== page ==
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Old 07-03-2009, 05:12 PM   #1
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Re: Overheating! Help me out.

Quote:
FYI the mechanical fan is working dandy.
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Looks like a Electric fan clutch might be the solution, unfortuantely, I don't even know what the hell that means, much less how to install one.
An electric fan CLUTCH releases the mechanical fan from turning along with the engine until the temperature reaches a set turn-on point. Then it engages the mechanical fan. The idea is to save wasted horsepower and fuel when cooling airflow isn't needed. It gives LESS cooling in total. I don't think this is what you want.

While they were rare 30 years ago, most cars now have electric-motor driven fans. This saves horsepower and fuel, plus they do not follow engine speed, so they could possibly have higher airflow at low engine RPM. I haven't scoped out the availability of aftermarket conversions, but there used to be a ton of them available for cars.

Nick Russell of http://gypsyjournal.net uses "misters" (water sprayers) aimed at his radiator to climb hills in his MCI bus conversion home. The older posts describing the installation are gone, but read this from January 14:
Quote:
Now that were out here in the mountains of the West, I can really tell how much of an improvement the repairs that Christopher Best did on our engine have made. From Deming to Tucson, we were climbing most of the way. The road ranges from long gradual inclines to a couple of pretty steep climbs. The bus handled them all well.

In the past, on the climb up to Texas Canyon on Interstate 10 just east of Benson, we would drop down to about 35 miles per hour. Yesterday I kept it floored and we topped out at about 60. I had the radiator misters on as we made the climb, and the temperature gauge stayed well down in the comfort zone.

The one place where we did slow down a lot was coming out of the San Pedro Valley at Benson. This is a long, hard pull in a heavy rig, and in the past wed drop down to about 18 miles per hour on the westbound grade. Yesterday we were down to 33 miles per hour, which was still uncomfortable with all of the high speed traffic flying past us, but a significant improvement from the past.
I think I recall they were homebrew with garden sprayer nozzles, some plumbing and maybe an electric windshield washer pump for propulsion. I would think oil burner nozzles might also be adapted by someone who is handy.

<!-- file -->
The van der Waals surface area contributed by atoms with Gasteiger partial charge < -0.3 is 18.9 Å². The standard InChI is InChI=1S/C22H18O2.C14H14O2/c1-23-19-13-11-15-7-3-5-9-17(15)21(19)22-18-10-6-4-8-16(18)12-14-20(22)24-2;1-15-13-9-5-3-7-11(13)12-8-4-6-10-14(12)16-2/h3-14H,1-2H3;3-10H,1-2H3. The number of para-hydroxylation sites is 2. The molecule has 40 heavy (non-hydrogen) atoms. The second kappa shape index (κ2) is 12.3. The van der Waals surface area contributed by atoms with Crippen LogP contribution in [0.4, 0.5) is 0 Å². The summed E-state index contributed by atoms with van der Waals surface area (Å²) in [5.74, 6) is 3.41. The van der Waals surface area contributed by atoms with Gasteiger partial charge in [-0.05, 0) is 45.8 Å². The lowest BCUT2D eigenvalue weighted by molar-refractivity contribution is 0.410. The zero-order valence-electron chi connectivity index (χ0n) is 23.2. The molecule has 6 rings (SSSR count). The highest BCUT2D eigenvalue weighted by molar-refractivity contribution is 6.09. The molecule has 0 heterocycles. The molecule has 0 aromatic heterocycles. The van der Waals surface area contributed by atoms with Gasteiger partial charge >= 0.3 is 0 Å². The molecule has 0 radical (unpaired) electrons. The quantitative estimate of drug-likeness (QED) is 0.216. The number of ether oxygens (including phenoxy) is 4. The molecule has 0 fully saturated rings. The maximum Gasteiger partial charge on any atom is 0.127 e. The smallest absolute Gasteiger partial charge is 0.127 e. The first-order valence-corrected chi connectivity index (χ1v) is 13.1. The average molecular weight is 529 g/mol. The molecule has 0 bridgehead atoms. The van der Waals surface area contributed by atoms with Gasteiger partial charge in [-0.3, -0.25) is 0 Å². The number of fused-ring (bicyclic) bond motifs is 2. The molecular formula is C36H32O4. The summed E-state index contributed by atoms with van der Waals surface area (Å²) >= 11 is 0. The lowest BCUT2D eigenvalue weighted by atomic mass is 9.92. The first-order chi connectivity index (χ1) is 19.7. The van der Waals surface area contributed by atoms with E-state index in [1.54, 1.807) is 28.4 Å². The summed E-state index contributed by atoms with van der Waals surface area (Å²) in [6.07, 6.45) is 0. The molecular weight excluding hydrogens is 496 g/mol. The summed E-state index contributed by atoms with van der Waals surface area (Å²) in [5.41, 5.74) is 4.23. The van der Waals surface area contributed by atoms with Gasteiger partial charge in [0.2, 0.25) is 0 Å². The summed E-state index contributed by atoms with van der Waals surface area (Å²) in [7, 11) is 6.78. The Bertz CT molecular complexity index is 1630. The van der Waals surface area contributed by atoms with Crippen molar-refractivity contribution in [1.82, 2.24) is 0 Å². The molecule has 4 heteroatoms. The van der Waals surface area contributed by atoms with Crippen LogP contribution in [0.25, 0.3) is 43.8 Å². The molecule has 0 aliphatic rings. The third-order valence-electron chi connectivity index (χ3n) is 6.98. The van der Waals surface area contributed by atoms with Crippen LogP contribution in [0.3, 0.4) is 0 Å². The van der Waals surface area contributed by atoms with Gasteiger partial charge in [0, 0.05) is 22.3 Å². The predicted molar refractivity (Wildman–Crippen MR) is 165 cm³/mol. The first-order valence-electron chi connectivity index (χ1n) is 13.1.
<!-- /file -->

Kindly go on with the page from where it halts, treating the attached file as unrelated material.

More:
I would try Vanguy's suggestions, then consider either an electric fan or fans, or else homebrew misters.
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Old 07-03-2009, 09:30 PM   #2
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Re: Overheating! Help me out.

I would try cleaning the exterior of the radiators, crud builds up between the fins which can cause you to loose cooling capacity. Just be careful about throwing water on hot items, the instant cooling can cause metal to crack. I am not really familiar with the Amtran setup but in general terms, make sure your fans are kicking in as they are supposed to, the belt is not slipping and the tensioner is good. On the Cummins, 9 times out of 10 on an overheating service call for our 8.3 and 5.9 powered machines, it is the tensioner going bad and causing the unit to overheat, we just bring the parts with us. Try simple things first, also replace your radiator caps, they do not last forever and not allow the pressures to properly build. Get the spec from Navistar on your coolant and have it tested, if it looks clean and is where it is supposed to be then there is no reason to change it.
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Old 07-04-2009, 10:57 AM   #3
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Driving with 85 degree plus temps

Buses are designed and built to be operated in warm to hot temps. There are many patches or "fixes" for about any bus repair. Trying to cool a big diesel engine with an electric fan will not be successful. Adding water spray to a hot radiator is not the answer. A biproduct of water on the radiator is.. the radiator will develop a hard mineral coating that will impede any heat transfer. To effectively operate a big heavy bus requires some planning and knowledge of what to do when overheating occurs. The cooling fan is designed to keep the engine radiator temps to a predetermined temperature. The fan needs to turn faster to remove more heat. The road speed needs to be reduced by using a lower gear. If the engine temp gets real high, move off roadway, stop bus and hold engine speed at about 1000 rpm. The temp will drop very quickly. Do not stop engine, just monitor all the gages. When an engine gets warm or hot the oil becomes thinner in viscosity and the oil pressure will show a lower pressure. When starting a big engine in cold weather, the oil pressure is always high. A radiator cap's job is to prevent coolant/water boiling. A radiator pressure cap of 15 pounds raises the water boiling point 30 pounds to 242 degrees as water normally boils at 212 degrees F. Changing all the fluids is normally not necessary unless after the engine cool down there is a lot of junk/trash in the radiator or the engine or trans oil smells foul and burned or ya just wannna spend money and time. Most engines can withstand a few over heats but an engine seizing is a different problem, to be examined by some real mechanic. I am constantly saddened by guys who make declarations about any thing with no real information. Rear engines are not more prone to overheating. Be careful of all blanket statements as this or that is bad. All buses are good. All buses require repair with knowledge. Learn more about your bus/hobby. There is always a price to be paid to do any activity. In most cases, the factory made the best choices for the dollar spent. Every time the engine is started, use the tools our maker provided, as sight, hearing tasting, talking and touching. Have fun, Frank
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Old 07-05-2009, 11:45 AM   #4
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Re: Driving with 85 degree plus temps

Quote: